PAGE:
In the zoomed domain, the estimated covariance matrix is defined for the object- specific time-slots η and the object-specific (hybrid) sub-bands κ. The above-mentioned formula for the elements of the estimated covariance matrix of the at least one audio object Sj and at least one further audio object s j may be expressed in the zoomed domain as:

wherein is the estimated covariance of audio objects i and j for object-specific time-

slot η and object-specific (hybrid) sub-band κ;

and f are the object-specific side information of the audio objects i and

j for object-specific time-slot η and object- specific (hybrid) sub-band κ; is an inter-object correlation information of the audio objects i and j, re

spectively, for object-specific time-slot η and object-specific (hybrid) sub- band K.

As explained above, the further audio object j might not be defined by side information that has the object- specific time/frequency resolution TFな of the audio object / so that the parameters and J may not be available or determinable at the object-specific time/frequency resolution TFR h . In this case, the coarse side information of audio object j in R.(tR,fR) or temporally averaged values or spectrally averaged values may be used to approximate the parameters y and in the time/frequency region R(tR,fR) or in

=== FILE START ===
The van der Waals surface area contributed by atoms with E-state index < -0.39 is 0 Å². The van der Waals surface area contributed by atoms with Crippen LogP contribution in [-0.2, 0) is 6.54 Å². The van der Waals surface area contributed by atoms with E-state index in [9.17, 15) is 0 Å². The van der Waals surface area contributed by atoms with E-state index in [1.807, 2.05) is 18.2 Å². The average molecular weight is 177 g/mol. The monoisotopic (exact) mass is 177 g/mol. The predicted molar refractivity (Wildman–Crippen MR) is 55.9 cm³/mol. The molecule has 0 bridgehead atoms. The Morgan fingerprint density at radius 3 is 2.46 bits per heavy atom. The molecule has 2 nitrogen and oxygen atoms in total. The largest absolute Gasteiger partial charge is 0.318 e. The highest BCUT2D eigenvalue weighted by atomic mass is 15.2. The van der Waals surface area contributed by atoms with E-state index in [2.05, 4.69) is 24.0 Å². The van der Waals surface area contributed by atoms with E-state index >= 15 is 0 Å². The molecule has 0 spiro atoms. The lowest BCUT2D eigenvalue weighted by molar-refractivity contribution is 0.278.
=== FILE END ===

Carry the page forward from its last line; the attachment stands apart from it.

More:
sub-regions thereof.

Also at the encoder side, the fine structure side information should typically be considered. In an audio encoder according to embodiments the side information determiner (t/f-SIE) 55-1...55-H is further configured to provide fine structure object-specific side information or and coarse object-specific side information OLDj as a part of at least one

of the first side information and the second side information. The coarse object-specific side information OLD, is constant within the at least one time/frequency region R(t R ,f R ). The fine structure object-specific side information f * may describe a difference between the coarse object-specific side information OLD; and the at least one audio object Si. The inter-object correlations !OCy and fie;* may be processed in an analog

manner, as well as other parametric side information.